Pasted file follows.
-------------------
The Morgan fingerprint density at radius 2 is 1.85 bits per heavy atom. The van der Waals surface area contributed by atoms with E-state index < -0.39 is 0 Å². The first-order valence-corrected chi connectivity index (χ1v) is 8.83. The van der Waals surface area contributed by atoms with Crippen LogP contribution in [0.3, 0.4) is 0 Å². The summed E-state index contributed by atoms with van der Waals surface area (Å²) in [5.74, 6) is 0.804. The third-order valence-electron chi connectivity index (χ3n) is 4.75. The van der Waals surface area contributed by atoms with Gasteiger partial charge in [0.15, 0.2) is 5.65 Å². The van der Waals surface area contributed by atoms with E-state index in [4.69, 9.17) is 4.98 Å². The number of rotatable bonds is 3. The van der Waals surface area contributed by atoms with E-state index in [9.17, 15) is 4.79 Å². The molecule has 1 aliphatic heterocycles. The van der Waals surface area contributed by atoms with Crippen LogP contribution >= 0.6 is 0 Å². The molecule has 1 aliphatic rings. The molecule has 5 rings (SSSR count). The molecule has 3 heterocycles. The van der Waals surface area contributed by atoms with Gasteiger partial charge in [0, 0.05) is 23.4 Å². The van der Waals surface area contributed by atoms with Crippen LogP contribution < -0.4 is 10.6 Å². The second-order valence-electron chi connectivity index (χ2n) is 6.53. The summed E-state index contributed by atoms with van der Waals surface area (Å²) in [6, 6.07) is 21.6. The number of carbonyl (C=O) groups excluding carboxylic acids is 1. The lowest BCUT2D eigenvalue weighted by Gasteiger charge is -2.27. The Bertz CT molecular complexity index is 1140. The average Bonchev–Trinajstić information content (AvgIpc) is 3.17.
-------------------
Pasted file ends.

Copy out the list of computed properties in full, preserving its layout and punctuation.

The Morgan fingerprint density at radius 2 is 1.85 bits per heavy atom. The van der Waals surface area contributed by atoms with E-state index < -0.39 is 0 Å². The first-order valence-corrected chi connectivity index (χ1v) is 8.83. The van der Waals surface area contributed by atoms with Crippen LogP contribution in [0.3, 0.4) is 0 Å². The summed E-state index contributed by atoms with van der Waals surface area (Å²) in [5.74, 6) is 0.804. The third-order valence-electron chi connectivity index (χ3n) is 4.75. The van der Waals surface area contributed by atoms with Gasteiger partial charge in [0.15, 0.2) is 5.65 Å². The van der Waals surface area contributed by atoms with E-state index in [4.69, 9.17) is 4.98 Å². The number of rotatable bonds is 3. The van der Waals surface area contributed by atoms with E-state index in [9.17, 15) is 4.79 Å². The molecule has 1 aliphatic heterocycles. The van der Waals surface area contributed by atoms with Crippen LogP contribution >= 0.6 is 0 Å². The molecule has 1 aliphatic rings. The molecule has 5 rings (SSSR count). The molecule has 3 heterocycles. The van der Waals surface area contributed by atoms with Gasteiger partial charge in [0, 0.05) is 23.4 Å². The van der Waals surface area contributed by atoms with Crippen LogP contribution < -0.4 is 10.6 Å². The second-order valence-electron chi connectivity index (χ2n) is 6.53. The summed E-state index contributed by atoms with van der Waals surface area (Å²) in [6, 6.07) is 21.6. The number of carbonyl (C=O) groups excluding carboxylic acids is 1. The lowest BCUT2D eigenvalue weighted by Gasteiger charge is -2.27. The Bertz CT molecular complexity index is 1140. The average Bonchev–Trinajstić information content (AvgIpc) is 3.17.